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There aren’t many things better than chocolate — though it’s a high-calorie sweet, a little bit here and there can be a healthy indulgence. To get you in the mood for Valentine’s Day, here are some basic facts and, of course, irresistible recipes.
Cacao to Chocolate
Originally grown by the Aztecs 2,000 years ago, pods of the cacao (pronounced “kah-KOW”) tree are mashed into a paste to make this world-renowned confection. There are actually many steps to get from the cocoa bean to a delicious chocolate treat. Beans are usually roasted to enhance their flavor, cracked, ground and pressed into a thick substance called “chocolate liquor,” which contains cocoa solids and cocoa butter. Think of cocoa butter as the natural fat of the cacao bean -– it gives chocolate that melt-in-your-mouth quality. In some cases, chocolate makers remove remove cocoa butter and grind pure cocoa solids into cocoa powder — great for smoothies or hot chocolate.
Special combinations of chocolate liquor, cocoa solids, milk, sugar and cocoa butter join to create all those lovely chocolate varieties. Milk chocolate is at least 10% chocolate liquor and 12% whole milk, the Bittersweet kind is 35% liquor –- different manufacturers add varying amounts of sugar and cocoa butter to create their signature flavors. White chocolate is simply cocoa butter, sugar and flavoring. Some die hard chocolate lovers refuse to accept it as chocolate since it contains none of the prized cocoa solids.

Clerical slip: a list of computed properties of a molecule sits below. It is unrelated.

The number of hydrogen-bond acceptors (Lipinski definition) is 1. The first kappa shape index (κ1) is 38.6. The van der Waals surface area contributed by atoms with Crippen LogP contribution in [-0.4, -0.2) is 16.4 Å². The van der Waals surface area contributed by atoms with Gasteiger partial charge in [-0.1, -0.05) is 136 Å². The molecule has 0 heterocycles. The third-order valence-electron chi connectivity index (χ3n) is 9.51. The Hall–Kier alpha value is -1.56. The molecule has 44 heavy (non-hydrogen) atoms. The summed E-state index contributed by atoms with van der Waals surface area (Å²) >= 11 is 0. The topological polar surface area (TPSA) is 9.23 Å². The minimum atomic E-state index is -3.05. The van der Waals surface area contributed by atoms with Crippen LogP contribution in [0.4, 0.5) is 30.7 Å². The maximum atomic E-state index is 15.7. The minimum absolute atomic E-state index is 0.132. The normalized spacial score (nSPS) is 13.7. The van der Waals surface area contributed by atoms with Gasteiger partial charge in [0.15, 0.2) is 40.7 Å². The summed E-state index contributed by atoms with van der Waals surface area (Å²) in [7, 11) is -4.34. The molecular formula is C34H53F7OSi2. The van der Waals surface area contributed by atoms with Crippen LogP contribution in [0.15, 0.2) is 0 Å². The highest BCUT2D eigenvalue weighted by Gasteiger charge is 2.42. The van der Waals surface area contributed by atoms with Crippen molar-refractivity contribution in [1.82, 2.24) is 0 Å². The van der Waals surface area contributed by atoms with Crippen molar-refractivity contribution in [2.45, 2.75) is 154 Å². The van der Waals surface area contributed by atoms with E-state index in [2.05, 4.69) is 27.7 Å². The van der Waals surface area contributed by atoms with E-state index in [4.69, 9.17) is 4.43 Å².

Think you’re a choco-wiz? Take the Chocolate Challenge.
Cocoa beans contain oodles of vitamins and minerals including vitamin A and E, B vitamins, calcium, iron and potassium –- there is a nutrient to benefit just about every part of your body. Cocoa is also packed with numerous antioxidants (more than green tea or red wine). Theobromine is a powerful antioxidant; it’s good for reducing inflammation and lowering blood pressure but bad for pets (this is the substance in chocolate that is toxic to dogs and cats). The cocoa butter alone also contains unique antioxidants as well as some heart healthy, unsaturated fat.
It’s important to recognize that COCOA contains all these fabulous nutrients, which is why eating pounds of CHOCOLATE (also rich in sugar, milk and, therefore, calories and fat) can lead to weight gain. While you may not be able to justify eating pounds of the stuff, enjoying it in moderation can be good for you. Dark chocolate varieties contain more cocoa, which means more nutrients. When it comes to calories and fat, they are about the same. An ounce of milk or dark chocolate has about 150 calories and 9 grams of fat.
As for calling chocolate an aphrodisiac, there’s not a large amount of scientific proof, but it does contain a bit of phenylethylamine, a substance linked to feelings of happiness or love. I say go with it!
Ways to Enjoy
However you prefer to drizzle or nibble, you can’t really go wrong. Cookies and cake are obvious choices. Fruit dipped in chocolate gives you the best of both worlds. Make your own chocolate candies with any combination of nuts and dried fruit. Sip on a cup of warm chocolate kissed with cinnamon. Enhance the flavor of chocolate by adding coffee (a tip from Ina Garten).
Chocolate doesn’t have to be for dessert. Cocoa powder and unsweetened chocolate work well in chili and other sauces (like Mole sauce) to add richness and depth of flavor.
The old butter verses margarine controversy is back in the spotlight. With many folks favoring wholesome, natural foods, margarine has now taken a backseat to butter. But can this full fat delight be part of a healthy diet?